“Andy Warhol was reasonably well-known by the time he came to see me, although he was still being called Raggedy Andy, not because his work was sloppy, but because of his appearance. He’d had success with book-jacket designs for such publishers as New Directions and with his drawings and paintings for I. Miller shoe ads – and I knew I. Miller – but stories about his mishaps were making the rounds. When he’d zipped open his portfolio to show his work to the art director at Harper’s Bazaar, a cockroach had crawled out. Poor boy, that Raggedy Andy. But Harper’s had given him assignments. He won awards for his work, for his ‘commercial’ art, and he never pretended a difference between what he did to survive and what he called his art. To his credit, I think it was all the same to him. He was a very busy young man. I used Warhol’s art in several of my perfume windows at Bonwit’s. In July 1955, just before my work began at Tiffany’s, I made some wooden fences, and he covered them with graffiti for a series of windows. They were fun, full of a childish playfulness.”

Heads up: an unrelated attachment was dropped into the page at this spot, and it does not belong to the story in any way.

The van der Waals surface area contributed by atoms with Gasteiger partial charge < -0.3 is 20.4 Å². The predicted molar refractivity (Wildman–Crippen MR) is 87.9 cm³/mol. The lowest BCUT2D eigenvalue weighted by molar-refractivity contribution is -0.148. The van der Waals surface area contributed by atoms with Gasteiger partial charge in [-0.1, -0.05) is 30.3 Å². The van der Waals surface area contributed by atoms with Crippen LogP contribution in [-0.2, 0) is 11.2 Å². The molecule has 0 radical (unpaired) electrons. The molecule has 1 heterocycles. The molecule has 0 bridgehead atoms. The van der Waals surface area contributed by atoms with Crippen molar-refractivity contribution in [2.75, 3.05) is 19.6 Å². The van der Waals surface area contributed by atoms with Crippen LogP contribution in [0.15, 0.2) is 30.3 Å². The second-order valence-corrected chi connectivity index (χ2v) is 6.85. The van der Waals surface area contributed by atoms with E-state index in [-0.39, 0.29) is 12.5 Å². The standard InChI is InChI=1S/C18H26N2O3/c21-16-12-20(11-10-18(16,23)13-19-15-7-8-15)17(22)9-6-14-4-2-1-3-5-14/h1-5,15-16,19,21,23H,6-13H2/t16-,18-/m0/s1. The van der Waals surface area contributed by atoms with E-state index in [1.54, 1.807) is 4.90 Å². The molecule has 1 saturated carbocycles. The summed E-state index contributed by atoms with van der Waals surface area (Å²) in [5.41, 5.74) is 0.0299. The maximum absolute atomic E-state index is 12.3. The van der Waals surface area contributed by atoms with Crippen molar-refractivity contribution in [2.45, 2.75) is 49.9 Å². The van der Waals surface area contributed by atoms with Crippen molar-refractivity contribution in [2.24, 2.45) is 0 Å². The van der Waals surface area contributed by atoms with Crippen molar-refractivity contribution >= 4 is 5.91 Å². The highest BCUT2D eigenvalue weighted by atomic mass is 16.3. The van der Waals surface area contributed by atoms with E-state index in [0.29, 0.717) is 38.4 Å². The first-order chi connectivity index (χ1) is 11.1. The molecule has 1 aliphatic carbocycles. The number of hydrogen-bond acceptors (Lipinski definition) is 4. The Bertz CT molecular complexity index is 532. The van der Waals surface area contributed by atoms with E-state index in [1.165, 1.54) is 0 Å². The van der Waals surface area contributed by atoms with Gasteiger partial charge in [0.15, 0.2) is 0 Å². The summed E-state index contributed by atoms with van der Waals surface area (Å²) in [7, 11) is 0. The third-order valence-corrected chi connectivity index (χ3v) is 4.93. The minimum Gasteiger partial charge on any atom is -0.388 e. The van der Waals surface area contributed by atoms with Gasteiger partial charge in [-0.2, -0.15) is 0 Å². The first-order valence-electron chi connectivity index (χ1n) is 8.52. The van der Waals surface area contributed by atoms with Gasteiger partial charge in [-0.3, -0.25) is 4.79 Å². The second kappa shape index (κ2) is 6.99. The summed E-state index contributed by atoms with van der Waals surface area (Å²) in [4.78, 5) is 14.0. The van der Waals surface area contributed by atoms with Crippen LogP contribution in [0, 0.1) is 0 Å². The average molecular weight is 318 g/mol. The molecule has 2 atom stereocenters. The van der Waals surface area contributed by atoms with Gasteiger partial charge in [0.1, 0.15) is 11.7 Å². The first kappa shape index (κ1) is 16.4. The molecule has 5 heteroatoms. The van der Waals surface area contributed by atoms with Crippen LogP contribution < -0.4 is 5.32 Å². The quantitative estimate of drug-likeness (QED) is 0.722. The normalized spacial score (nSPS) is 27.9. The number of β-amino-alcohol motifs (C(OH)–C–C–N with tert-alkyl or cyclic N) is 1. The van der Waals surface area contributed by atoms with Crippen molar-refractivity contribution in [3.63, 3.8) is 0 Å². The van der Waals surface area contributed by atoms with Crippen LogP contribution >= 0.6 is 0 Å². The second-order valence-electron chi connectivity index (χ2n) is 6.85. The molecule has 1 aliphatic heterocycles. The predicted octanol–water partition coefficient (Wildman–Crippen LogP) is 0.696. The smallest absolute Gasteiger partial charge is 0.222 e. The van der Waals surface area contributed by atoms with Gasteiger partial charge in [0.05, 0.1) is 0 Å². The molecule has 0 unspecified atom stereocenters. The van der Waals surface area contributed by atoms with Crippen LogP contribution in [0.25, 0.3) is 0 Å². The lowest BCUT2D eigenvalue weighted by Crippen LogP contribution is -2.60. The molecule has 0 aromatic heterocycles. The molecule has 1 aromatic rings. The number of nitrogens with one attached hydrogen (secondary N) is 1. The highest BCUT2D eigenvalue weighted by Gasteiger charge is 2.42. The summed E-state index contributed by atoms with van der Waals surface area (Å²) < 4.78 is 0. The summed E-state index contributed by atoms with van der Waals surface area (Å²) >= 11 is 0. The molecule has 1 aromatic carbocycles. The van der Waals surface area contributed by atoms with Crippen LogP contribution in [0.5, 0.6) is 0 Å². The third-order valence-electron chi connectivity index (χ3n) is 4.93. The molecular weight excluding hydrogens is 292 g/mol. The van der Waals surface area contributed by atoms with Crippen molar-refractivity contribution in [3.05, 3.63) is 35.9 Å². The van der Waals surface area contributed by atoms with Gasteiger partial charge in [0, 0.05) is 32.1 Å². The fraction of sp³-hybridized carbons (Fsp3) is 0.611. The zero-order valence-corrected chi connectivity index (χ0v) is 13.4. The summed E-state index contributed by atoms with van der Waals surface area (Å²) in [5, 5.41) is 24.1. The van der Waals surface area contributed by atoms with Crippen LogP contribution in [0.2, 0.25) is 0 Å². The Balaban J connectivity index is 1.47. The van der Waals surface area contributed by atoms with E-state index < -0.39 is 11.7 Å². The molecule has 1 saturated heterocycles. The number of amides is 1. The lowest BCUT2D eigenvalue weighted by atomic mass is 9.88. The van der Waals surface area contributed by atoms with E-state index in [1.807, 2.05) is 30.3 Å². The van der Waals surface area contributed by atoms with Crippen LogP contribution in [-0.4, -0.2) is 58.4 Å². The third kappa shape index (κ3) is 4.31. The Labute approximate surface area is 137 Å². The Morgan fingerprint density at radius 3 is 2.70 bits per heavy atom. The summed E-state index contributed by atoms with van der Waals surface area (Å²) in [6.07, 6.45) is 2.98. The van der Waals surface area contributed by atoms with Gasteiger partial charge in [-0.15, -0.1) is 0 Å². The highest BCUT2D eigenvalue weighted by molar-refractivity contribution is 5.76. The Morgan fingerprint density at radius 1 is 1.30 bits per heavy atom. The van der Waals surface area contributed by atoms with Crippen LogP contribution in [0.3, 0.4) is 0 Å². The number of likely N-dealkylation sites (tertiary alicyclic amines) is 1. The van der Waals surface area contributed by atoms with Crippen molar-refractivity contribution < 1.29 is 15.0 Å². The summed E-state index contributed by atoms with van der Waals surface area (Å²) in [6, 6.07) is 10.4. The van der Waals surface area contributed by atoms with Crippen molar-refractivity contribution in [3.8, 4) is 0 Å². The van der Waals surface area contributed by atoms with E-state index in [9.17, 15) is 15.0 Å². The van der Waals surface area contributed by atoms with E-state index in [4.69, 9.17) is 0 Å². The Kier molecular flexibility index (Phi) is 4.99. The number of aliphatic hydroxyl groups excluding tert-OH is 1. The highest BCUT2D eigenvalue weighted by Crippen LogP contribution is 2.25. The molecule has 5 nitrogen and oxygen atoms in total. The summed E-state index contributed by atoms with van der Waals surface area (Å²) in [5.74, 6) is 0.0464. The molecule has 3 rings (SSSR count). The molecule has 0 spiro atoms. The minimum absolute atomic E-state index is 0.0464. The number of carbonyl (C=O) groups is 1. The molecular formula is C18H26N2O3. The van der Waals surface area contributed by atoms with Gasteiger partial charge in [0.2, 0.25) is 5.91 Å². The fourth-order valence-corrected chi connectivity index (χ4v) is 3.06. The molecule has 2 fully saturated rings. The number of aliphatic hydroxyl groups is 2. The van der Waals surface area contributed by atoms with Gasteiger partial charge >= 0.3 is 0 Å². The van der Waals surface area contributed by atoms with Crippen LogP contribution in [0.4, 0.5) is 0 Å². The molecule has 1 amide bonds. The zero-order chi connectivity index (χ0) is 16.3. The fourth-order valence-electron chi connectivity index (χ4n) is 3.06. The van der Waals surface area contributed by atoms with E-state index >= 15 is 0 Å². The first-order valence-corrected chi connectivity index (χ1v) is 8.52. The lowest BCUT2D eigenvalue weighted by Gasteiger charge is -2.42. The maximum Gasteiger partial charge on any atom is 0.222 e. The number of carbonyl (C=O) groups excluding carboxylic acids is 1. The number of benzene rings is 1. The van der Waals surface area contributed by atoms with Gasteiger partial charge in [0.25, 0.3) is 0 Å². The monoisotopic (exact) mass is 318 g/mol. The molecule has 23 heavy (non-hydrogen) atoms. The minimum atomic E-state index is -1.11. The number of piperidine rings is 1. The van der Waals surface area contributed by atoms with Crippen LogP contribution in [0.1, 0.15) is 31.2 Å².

In the summer of 1955 Andy Warhol‘s career as a commercial artist took a new turn when Gene Moore hired him to provide artwork for the windows of the Bonwit Teller department store. Moore had arrived in New York in 1935, hoping to become a fine artist, and had ended up a window dresser. One of the jobs Moore took to support himself in New York was making paper mache flowers for the Bob Smith Display Company. When one of Smith’s customers, Jim Buckley, was made the display director of I. Miller Shoes in approximately 1937, he hired Moore to be his assistant. By the following year, Moore was also doing window dressing for Bergdorf Goodman’s and Delman’s department stores. In 1945 he was appointed the display director for Bonwit Teller. Moore often modeled his mannequins on Hollywood stars like Vivien Leigh and Audrey Hepburn, and was responsible for introducing the belly button on mannequins.
The cockroach story became part of Warhol’s legend. It was repeated in The Philosophy of Andy Warhol (From A to B and Back Again). However, according to the painter Philip Pearlstein, the incident had actually happened to him, not to Warhol.
Warhol wasn’t the only artist working for Moore. He was also using Robert Rauschenberg and Jasper Johns, who were window dressing under the combined pseudonym, Matson Jones. According to Moore, James Rosenquist, Andy Warhol, Robert Rauschenberg and Jasper Johns all worked with him during the same period. Rauschenberg and Johns continued to do windows for him when, in July 1956, Moore also started doing windows for Tiffany’s in addition to his continued involvement with Bonwit Teller.